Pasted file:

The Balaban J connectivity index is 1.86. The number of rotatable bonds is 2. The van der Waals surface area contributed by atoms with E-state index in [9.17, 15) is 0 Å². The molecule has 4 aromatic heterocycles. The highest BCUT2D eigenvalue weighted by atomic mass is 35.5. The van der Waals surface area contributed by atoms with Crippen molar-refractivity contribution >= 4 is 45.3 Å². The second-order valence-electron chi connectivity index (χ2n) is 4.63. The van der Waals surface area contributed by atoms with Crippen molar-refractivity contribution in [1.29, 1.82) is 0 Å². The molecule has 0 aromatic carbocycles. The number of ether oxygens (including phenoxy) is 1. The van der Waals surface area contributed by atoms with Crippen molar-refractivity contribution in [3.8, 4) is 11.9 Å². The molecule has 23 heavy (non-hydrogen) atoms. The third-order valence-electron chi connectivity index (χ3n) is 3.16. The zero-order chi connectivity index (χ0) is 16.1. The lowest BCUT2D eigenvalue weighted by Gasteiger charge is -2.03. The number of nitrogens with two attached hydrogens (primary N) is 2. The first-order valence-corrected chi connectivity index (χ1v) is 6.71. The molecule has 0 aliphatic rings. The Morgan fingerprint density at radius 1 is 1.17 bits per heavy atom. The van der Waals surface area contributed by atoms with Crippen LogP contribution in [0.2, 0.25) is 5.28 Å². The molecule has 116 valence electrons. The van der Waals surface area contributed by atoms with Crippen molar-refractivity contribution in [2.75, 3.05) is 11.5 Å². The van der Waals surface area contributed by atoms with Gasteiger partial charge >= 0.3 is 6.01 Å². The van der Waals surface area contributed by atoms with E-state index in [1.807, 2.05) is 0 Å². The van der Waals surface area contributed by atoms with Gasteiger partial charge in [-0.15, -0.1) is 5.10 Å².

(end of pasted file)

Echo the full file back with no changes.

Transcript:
The Balaban J connectivity index is 1.86. The number of rotatable bonds is 2. The van der Waals surface area contributed by atoms with E-state index in [9.17, 15) is 0 Å². The molecule has 4 aromatic heterocycles. The highest BCUT2D eigenvalue weighted by atomic mass is 35.5. The van der Waals surface area contributed by atoms with Crippen molar-refractivity contribution >= 4 is 45.3 Å². The second-order valence-electron chi connectivity index (χ2n) is 4.63. The van der Waals surface area contributed by atoms with Crippen molar-refractivity contribution in [1.29, 1.82) is 0 Å². The molecule has 0 aromatic carbocycles. The number of ether oxygens (including phenoxy) is 1. The van der Waals surface area contributed by atoms with Crippen molar-refractivity contribution in [3.8, 4) is 11.9 Å². The molecule has 23 heavy (non-hydrogen) atoms. The third-order valence-electron chi connectivity index (χ3n) is 3.16. The zero-order chi connectivity index (χ0) is 16.1. The lowest BCUT2D eigenvalue weighted by Gasteiger charge is -2.03. The number of nitrogens with two attached hydrogens (primary N) is 2. The first-order valence-corrected chi connectivity index (χ1v) is 6.71. The molecule has 0 aliphatic rings. The Morgan fingerprint density at radius 1 is 1.17 bits per heavy atom. The van der Waals surface area contributed by atoms with Crippen LogP contribution in [0.2, 0.25) is 5.28 Å². The molecule has 116 valence electrons. The van der Waals surface area contributed by atoms with Crippen molar-refractivity contribution in [2.75, 3.05) is 11.5 Å². The van der Waals surface area contributed by atoms with Gasteiger partial charge >= 0.3 is 6.01 Å². The van der Waals surface area contributed by atoms with E-state index in [1.807, 2.05) is 0 Å². The van der Waals surface area contributed by atoms with Gasteiger partial charge in [-0.15, -0.1) is 5.10 Å².